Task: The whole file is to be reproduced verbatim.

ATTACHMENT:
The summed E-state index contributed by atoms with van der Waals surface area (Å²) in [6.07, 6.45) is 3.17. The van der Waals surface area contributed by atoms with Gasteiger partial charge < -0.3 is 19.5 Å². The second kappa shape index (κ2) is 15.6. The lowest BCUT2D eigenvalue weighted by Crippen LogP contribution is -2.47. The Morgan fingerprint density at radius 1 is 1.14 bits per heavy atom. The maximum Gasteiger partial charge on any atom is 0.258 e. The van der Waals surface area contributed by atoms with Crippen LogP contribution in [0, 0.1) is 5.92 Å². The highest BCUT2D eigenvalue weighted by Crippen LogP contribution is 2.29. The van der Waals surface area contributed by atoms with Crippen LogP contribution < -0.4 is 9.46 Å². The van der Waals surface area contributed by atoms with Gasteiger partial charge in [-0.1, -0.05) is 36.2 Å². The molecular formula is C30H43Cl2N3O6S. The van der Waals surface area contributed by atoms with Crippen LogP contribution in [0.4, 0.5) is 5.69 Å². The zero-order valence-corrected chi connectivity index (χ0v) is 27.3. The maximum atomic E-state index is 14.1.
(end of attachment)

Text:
The summed E-state index contributed by atoms with van der Waals surface area (Å²) in [6.07, 6.45) is 3.17. The van der Waals surface area contributed by atoms with Gasteiger partial charge < -0.3 is 19.5 Å². The second kappa shape index (κ2) is 15.6. The lowest BCUT2D eigenvalue weighted by Crippen LogP contribution is -2.47. The Morgan fingerprint density at radius 1 is 1.14 bits per heavy atom. The maximum Gasteiger partial charge on any atom is 0.258 e. The van der Waals surface area contributed by atoms with Crippen LogP contribution in [0, 0.1) is 5.92 Å². The highest BCUT2D eigenvalue weighted by Crippen LogP contribution is 2.29. The van der Waals surface area contributed by atoms with Crippen LogP contribution < -0.4 is 9.46 Å². The van der Waals surface area contributed by atoms with Gasteiger partial charge in [-0.1, -0.05) is 36.2 Å². The molecular formula is C30H43Cl2N3O6S. The van der Waals surface area contributed by atoms with Crippen LogP contribution in [0.4, 0.5) is 5.69 Å². The zero-order valence-corrected chi connectivity index (χ0v) is 27.3. The maximum atomic E-state index is 14.1.